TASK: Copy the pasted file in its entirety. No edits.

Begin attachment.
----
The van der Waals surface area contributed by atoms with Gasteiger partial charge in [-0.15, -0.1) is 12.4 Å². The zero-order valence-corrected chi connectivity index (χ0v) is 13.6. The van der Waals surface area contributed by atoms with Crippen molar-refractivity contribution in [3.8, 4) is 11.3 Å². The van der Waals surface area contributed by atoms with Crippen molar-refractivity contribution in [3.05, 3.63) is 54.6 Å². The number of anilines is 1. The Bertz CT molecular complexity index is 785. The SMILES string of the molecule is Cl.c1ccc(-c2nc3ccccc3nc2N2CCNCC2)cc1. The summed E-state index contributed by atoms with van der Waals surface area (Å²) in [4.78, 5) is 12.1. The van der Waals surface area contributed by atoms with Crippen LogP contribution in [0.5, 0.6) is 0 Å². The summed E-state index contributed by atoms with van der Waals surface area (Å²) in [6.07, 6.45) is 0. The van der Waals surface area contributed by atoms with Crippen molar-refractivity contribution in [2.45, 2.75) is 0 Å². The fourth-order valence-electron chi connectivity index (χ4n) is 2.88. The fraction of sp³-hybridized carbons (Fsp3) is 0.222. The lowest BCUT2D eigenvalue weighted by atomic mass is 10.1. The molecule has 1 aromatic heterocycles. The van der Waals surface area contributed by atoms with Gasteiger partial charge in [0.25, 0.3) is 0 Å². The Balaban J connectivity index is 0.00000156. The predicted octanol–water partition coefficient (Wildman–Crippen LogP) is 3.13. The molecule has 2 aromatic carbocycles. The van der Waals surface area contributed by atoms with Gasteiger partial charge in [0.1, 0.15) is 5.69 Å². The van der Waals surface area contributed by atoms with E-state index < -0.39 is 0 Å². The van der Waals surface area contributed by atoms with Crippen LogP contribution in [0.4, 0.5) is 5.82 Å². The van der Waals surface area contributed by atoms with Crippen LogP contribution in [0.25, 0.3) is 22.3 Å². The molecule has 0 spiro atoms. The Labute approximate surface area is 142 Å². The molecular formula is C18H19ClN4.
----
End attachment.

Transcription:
The van der Waals surface area contributed by atoms with Gasteiger partial charge in [-0.15, -0.1) is 12.4 Å². The zero-order valence-corrected chi connectivity index (χ0v) is 13.6. The van der Waals surface area contributed by atoms with Crippen molar-refractivity contribution in [3.8, 4) is 11.3 Å². The van der Waals surface area contributed by atoms with Crippen molar-refractivity contribution in [3.05, 3.63) is 54.6 Å². The number of anilines is 1. The Bertz CT molecular complexity index is 785. The SMILES string of the molecule is Cl.c1ccc(-c2nc3ccccc3nc2N2CCNCC2)cc1. The summed E-state index contributed by atoms with van der Waals surface area (Å²) in [4.78, 5) is 12.1. The van der Waals surface area contributed by atoms with Crippen LogP contribution in [0.5, 0.6) is 0 Å². The summed E-state index contributed by atoms with van der Waals surface area (Å²) in [6.07, 6.45) is 0. The van der Waals surface area contributed by atoms with Crippen molar-refractivity contribution in [2.45, 2.75) is 0 Å². The fourth-order valence-electron chi connectivity index (χ4n) is 2.88. The fraction of sp³-hybridized carbons (Fsp3) is 0.222. The lowest BCUT2D eigenvalue weighted by atomic mass is 10.1. The molecule has 1 aromatic heterocycles. The van der Waals surface area contributed by atoms with Gasteiger partial charge in [0.25, 0.3) is 0 Å². The Balaban J connectivity index is 0.00000156. The predicted octanol–water partition coefficient (Wildman–Crippen LogP) is 3.13. The molecule has 2 aromatic carbocycles. The van der Waals surface area contributed by atoms with Gasteiger partial charge in [0.1, 0.15) is 5.69 Å². The van der Waals surface area contributed by atoms with E-state index < -0.39 is 0 Å². The van der Waals surface area contributed by atoms with Crippen LogP contribution in [0.4, 0.5) is 5.82 Å². The van der Waals surface area contributed by atoms with Crippen LogP contribution in [0.25, 0.3) is 22.3 Å². The molecule has 0 spiro atoms. The Labute approximate surface area is 142 Å². The molecular formula is C18H19ClN4.